SegWit2x is a combination of SegWit and a 2MB hard fork, to be activated 3-months after the activation of SegWit.
SegWit has been in the making for some time and has led to various BIPs as a result, these being BIP141; BIP148 and BIP149., with the developers having tested each extensively, quite unlike SegWit2x, which is viewed by many to have been untested and not ready for implementation.
The issues facing Bitcoin boil down to the possibility of both a soft and hard fork, which has raised the alarm bells amongst some holders of Bitcoin over the safety and valuation of holdings on various exchanges.
There has been a lot of talk and speculation of what is likely to take place on 1st August, with news of increased support for two proposals in particular, raising the possibility of a Bitcoin blockchain split, leading to two versions of Bitcoin running on separate blockchains.
For SegWit to occur, there will need to be 80% of Bitcoin miners in support, which appears to have already been reached, where SegWit2x will deliver the SegWit, with a 2MB block size increase then scheduled for November.
The issue of a split comes as there remains disagreement on a proposed increase to the block size and with SwgWit2x and the user-activated soft fork, commonly referred to as BIP148, inter-connected, SegWit2 supporters looking to push through the 2MB increase to the blockchain by way of a user-activated hard fork (UAHF”) may result in the much talked about split, though it’s not just the hard fork that can cause the split, the “UASF” also capable of creating a split should there be sufficient support for their version of the blockchain to continue, whilst others push for the hard fork, ultimately resulting in a Bitcoin split.
The difference between a UASF and UAHF is that a soft fork is a temporary divergence in the blockchain create by non-upgraded nodes not following new consensus rules, whilst a hard fork is a permanent divergence in the blockchain.
So, What’s Next?
While a blockchain split may be averted, the reality remains that the positives of establishing cryptocurrencies and a decentralized virtual currency have been lost to a certain extent, with a handful of mining pools garnering such sizeable hashrates that has led to what some will refer to as the Bitcoin Cartel, in stark contrast to the ethos of a decentralized virtual currency and more akin to the push and pull seen between central banks and governments, independence continuously being questioned.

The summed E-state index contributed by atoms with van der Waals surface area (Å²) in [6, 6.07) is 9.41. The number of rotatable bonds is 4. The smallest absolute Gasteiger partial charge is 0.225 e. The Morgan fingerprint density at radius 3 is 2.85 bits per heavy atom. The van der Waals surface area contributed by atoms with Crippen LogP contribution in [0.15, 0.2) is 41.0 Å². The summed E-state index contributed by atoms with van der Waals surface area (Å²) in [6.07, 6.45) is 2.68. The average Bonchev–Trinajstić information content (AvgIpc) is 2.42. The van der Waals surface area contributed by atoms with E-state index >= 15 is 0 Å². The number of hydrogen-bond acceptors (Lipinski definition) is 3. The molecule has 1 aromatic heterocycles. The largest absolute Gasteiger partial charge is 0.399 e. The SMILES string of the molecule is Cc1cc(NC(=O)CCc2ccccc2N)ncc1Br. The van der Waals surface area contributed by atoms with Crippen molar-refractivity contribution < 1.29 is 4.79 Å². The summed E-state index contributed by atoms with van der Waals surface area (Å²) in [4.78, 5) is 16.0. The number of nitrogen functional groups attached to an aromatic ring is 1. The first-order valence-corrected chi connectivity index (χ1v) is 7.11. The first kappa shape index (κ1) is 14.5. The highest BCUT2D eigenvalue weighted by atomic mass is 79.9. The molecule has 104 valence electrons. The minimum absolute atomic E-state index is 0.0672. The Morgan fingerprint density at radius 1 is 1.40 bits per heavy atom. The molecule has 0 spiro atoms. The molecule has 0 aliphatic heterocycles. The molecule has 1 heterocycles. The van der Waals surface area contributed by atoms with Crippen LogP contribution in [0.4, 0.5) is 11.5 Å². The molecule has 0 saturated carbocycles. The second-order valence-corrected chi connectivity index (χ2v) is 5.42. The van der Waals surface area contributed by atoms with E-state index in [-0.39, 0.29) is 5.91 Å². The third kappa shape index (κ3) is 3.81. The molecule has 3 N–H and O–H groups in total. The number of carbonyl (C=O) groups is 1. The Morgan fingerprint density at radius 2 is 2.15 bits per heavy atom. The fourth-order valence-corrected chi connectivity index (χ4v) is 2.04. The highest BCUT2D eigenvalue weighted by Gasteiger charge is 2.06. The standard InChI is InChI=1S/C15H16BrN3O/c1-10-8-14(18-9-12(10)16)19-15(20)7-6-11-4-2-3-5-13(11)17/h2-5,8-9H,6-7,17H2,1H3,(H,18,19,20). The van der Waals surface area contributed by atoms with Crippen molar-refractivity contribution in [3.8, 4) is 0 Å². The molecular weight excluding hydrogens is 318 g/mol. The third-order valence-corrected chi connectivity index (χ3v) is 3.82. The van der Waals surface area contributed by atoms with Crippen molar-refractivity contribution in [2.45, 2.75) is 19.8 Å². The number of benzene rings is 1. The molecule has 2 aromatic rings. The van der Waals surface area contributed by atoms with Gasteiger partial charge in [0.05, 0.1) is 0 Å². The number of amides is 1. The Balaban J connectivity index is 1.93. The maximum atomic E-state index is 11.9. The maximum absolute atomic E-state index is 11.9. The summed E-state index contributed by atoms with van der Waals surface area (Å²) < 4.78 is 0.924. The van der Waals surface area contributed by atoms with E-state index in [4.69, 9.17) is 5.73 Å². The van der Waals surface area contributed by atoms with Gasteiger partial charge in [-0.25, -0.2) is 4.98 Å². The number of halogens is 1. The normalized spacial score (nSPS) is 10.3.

We’ve seen OPEC’s influence on oil price stability and in recent months, the influence of the Bitcoin Cartel is certainly evident, support for a particular SegWit dictating the direction of, not only Bitcoin, but price stability across the Crypto world.
Until miners entering the fray embrace the entire concept of decentralization and support the smaller mining pools and cloud mining service providers, the Cartel will continue to influence and ultimate control will reside with a few.
Price volatility will likely persist, the Cartel unlikely to loosen their grip, the income from the control too high for a more decentralized environment, the value of Bitcoin needing to see a sizeable fall to really hurt the Cartel and mining appetite that has contributed to the Cartel’s tightening grip on the Bitcoin world.
The days ahead are certainly of particular importance to the direction of Bitcoin and cryptocurrencies in general, over the short-term, but in reality there is only one event that needs to be averted and that is a blockchain split, other coding changes unlikely to have a material impact on valuations for now.
Over the longer-term, as the market becomes more educated on the likely influences that a Bitcoin Cartel may have, not only on Bitcoin, but also other Cryptocurrencies, the effects may be considered as a negative for market and any hopes of Bitcoin’s value making its move towards $10,000, a value that has been thrown around in recent weeks, optimism over the eventual outcome having brought out the cryptocurrency optimists that have supported the exponential rise in valuations seen through the first half of the.